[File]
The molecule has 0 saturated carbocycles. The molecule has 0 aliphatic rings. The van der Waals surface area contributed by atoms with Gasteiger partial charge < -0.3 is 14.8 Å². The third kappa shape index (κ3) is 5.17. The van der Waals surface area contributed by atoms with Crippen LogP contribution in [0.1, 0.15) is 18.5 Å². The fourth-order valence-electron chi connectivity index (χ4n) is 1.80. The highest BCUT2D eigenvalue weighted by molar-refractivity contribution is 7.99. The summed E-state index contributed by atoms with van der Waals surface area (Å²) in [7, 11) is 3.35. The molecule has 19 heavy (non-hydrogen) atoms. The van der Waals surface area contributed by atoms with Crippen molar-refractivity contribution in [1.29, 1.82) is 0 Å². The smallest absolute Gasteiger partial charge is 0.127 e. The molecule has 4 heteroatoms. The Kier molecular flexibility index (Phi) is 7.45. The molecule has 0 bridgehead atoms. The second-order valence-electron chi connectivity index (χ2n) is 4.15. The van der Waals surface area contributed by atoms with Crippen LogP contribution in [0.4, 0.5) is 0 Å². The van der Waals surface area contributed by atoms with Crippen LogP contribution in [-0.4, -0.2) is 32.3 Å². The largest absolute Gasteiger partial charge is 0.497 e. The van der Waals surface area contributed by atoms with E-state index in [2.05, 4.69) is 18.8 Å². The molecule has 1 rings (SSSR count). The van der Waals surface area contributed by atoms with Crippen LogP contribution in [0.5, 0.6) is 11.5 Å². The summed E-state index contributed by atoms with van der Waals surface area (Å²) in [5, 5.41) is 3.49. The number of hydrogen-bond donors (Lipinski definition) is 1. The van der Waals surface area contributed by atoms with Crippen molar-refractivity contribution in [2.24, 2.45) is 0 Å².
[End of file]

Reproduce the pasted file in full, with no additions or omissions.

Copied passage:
The molecule has 0 saturated carbocycles. The molecule has 0 aliphatic rings. The van der Waals surface area contributed by atoms with Gasteiger partial charge < -0.3 is 14.8 Å². The third kappa shape index (κ3) is 5.17. The van der Waals surface area contributed by atoms with Crippen LogP contribution in [0.1, 0.15) is 18.5 Å². The fourth-order valence-electron chi connectivity index (χ4n) is 1.80. The highest BCUT2D eigenvalue weighted by molar-refractivity contribution is 7.99. The summed E-state index contributed by atoms with van der Waals surface area (Å²) in [7, 11) is 3.35. The molecule has 19 heavy (non-hydrogen) atoms. The van der Waals surface area contributed by atoms with Crippen molar-refractivity contribution in [1.29, 1.82) is 0 Å². The smallest absolute Gasteiger partial charge is 0.127 e. The molecule has 4 heteroatoms. The Kier molecular flexibility index (Phi) is 7.45. The molecule has 0 bridgehead atoms. The second-order valence-electron chi connectivity index (χ2n) is 4.15. The van der Waals surface area contributed by atoms with Crippen LogP contribution in [0.4, 0.5) is 0 Å². The van der Waals surface area contributed by atoms with Crippen LogP contribution in [-0.4, -0.2) is 32.3 Å². The largest absolute Gasteiger partial charge is 0.497 e. The van der Waals surface area contributed by atoms with E-state index in [2.05, 4.69) is 18.8 Å². The molecule has 1 rings (SSSR count). The van der Waals surface area contributed by atoms with Crippen LogP contribution in [0.5, 0.6) is 11.5 Å². The summed E-state index contributed by atoms with van der Waals surface area (Å²) in [5, 5.41) is 3.49. The number of hydrogen-bond donors (Lipinski definition) is 1. The van der Waals surface area contributed by atoms with Crippen molar-refractivity contribution in [2.24, 2.45) is 0 Å².